- Sainsbury’s boss Mike Coupe says the retailer has “over-delivered” on its strategic plan
- Coupe insists cost savings and investments in price and quality are bearing fruit
- But he admits he is “doubtful” Sainsbury’s will achieve price parity with the discounters
- Coupe also backs Tesco boss Dave Lewis in calling for business rates reform
Sainsbury’s boss Mike Coupe insists the grocer has “over-delivered” on its strategy, despite reporting plunging profits during its first-half.
The supermarket giant pledged to invest £150m in price, improve the quality of 3,000 own-label products, pilot new store formats and make £500m of operational cost savings across a three-year period, when it unveiled its strategic review a year ago.
Despite making progress in each of those areas, Sainsbury’s pre-tax profits dropped 17.9% to £308m in the 28 weeks to September 26.
But Coupe hailed a near 3% growth in transactions and a 1% increase in sales volumes as evidence that the grocer’s “lower regular prices” were resonating with shoppers.
“We are executing our plan, broadly speaking we have delivered on all the fronts we have set out to and, if anything, we have over-delivered”
Mike Coupe, Sainsbury’s
It invested £80m into price during its first half and has vowed to plough a further £30m into cutting prices before the end of the financial year, as it commits to closing the price differential to discounters Aldi and Lidl. But Coupe admitted he “doubted” that Sainsbury’s would ever achieve price parity with the German duo.
Sainsbury’s said it is “ahead of plan” on its cost saving programme after cutting £115m of operational costs during its first half and has increased its full-year guidance to £225m, while new formats are being piloted in both c-stores and supermarkets.
Coupe said: “One year on, we are pretty pleased with the progress we have made. We are executing our plan, broadly speaking we have delivered on all the fronts we have set out to and, if anything, we have over-delivered.
“Our customers perceive us to sell the best quality products in the marketplace and our challenge is to continue to invest in quality to make sure we maintain and improve that differential against our competitors.”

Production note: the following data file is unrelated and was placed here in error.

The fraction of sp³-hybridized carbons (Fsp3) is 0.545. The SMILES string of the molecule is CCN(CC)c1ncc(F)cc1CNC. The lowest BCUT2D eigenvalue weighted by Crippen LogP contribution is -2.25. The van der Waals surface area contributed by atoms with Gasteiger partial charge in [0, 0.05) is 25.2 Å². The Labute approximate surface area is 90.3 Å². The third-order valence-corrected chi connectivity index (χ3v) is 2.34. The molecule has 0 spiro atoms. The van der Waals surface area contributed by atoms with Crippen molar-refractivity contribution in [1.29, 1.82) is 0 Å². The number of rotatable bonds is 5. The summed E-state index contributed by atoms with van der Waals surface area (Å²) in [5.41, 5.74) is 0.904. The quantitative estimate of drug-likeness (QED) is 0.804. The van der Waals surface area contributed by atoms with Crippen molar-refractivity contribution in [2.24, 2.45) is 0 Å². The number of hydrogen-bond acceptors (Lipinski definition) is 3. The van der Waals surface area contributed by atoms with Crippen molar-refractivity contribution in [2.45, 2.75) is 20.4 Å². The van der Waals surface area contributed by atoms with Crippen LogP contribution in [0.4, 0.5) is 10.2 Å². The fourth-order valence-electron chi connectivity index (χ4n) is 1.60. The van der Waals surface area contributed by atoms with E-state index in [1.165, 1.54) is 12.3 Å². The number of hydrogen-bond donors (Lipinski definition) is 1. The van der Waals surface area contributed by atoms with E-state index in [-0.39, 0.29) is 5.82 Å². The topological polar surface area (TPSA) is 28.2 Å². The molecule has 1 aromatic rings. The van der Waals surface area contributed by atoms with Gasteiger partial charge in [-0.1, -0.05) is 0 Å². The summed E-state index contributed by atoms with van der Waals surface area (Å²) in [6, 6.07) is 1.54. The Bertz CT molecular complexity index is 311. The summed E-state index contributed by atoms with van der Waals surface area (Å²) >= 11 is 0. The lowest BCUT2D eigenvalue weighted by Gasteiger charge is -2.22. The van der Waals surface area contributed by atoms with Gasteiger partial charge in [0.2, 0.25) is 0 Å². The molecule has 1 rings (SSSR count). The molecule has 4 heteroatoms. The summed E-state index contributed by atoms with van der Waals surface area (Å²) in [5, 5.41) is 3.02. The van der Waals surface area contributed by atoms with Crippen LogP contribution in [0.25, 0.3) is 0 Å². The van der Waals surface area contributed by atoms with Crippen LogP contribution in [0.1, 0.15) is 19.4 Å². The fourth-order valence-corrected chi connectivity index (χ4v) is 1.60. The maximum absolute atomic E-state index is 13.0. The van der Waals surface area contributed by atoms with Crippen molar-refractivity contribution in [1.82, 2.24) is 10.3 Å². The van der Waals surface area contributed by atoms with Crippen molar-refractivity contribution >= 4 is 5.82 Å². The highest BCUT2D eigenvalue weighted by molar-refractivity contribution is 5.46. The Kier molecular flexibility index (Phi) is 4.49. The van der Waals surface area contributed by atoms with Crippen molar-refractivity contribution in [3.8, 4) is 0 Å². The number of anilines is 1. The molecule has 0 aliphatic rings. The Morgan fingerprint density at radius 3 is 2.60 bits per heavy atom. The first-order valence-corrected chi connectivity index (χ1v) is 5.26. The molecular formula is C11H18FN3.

Work to do
Sainsbury’s like-for-like sales fell 1.6% during the period, outperforming its big four rivals, but Coupe warned there was “still work to be done.”
He added: “The market remains challenging and will remain challenging at least for the next six to 12 months. We can’t call the turn today in any way, shape or form.”
Coupe said that Sainsbury’s still has around 1.5m sq ft of excess space spread across 150 of its larger stores that it wants to make better use of. The grocer is aiming to roll its Tu clothing brand, travel money kiosks and shop-in-shops run by third party partners including Argos and Jessops to utilise the space “more efficiently.”
The grocer’s online business grew sales by 7% as order numbers jumped 14%, while sales in its convenience stores rose 11%. But Coupe again remained tight-lipped on the progress of Netto – almost 18 months after securing a deal to bring the Scandinavian discounter back to the UK – but reaffirmed plans to reach 15 stores by the year end.
He said: “We have nine stores open and trading. It was the first anniversary of the first one opening on November 5, so we are beginning to analyse the data which gives us more insight into the overall performance and we can see trends more accurately.
“We will look at where we go with our partner in the early part of the next calendar year, but so far so good and there are certainly learnings we can take back into the rest of the business.
“Even if it was massively successful and we decided to open 50 to 100 stores a year for the next five years, it would take a long time for it to be material in its contribution to the profitability of this business.”
Meanwhile Coupe backed the views of Tesco boss Dave Lewis, after he urged the Government to consult retailers over policy changes.
Speaking at the Confederation of British Industry (CBI) conference, Lewis called for a culture of “consultation, collaboration and co-operation” between the industry and the Government that would give retailers more of a say on certain policies, including changes business rates and the implementation of the national living wage.
“We feel the retail sector – and the bricks-and-mortar property based retail sector – bears a disproportionate burden of taxation in the UK”
Mike Coupe, Sainsbury’s
Coupe said: “The issue of business rates is something we have been talking about as an industry for a very long time. We currently pay close to £500m in business rates so it dwarves our corporation tax bill. Sainsbury’s as an organisation is the sixth largest tax-payer in the UK, but is the 75th largest corporation.
“We feel the retail sector – and the bricks-and-mortar property based retail sector – bears a disproportionate burden of taxation in the UK. We’ve been talking to the Government about this for many, many years.”
On the premise of adding the national living wage into the equation, Coupe added: “I certainly agree with the underlying principle that we should pay our colleagues more money and that’s a journey we set out on a couple of years ago.
“But there is a consequence – not necessarily for companies like Sainsbury’s – of increasing a number of things across a number of fronts and there may be some undesirable outcomes from that.
“Clearly it will put more pressure on the high street than would have existed previously – that might be an undesirable outcome from some of the policies being implemented.”
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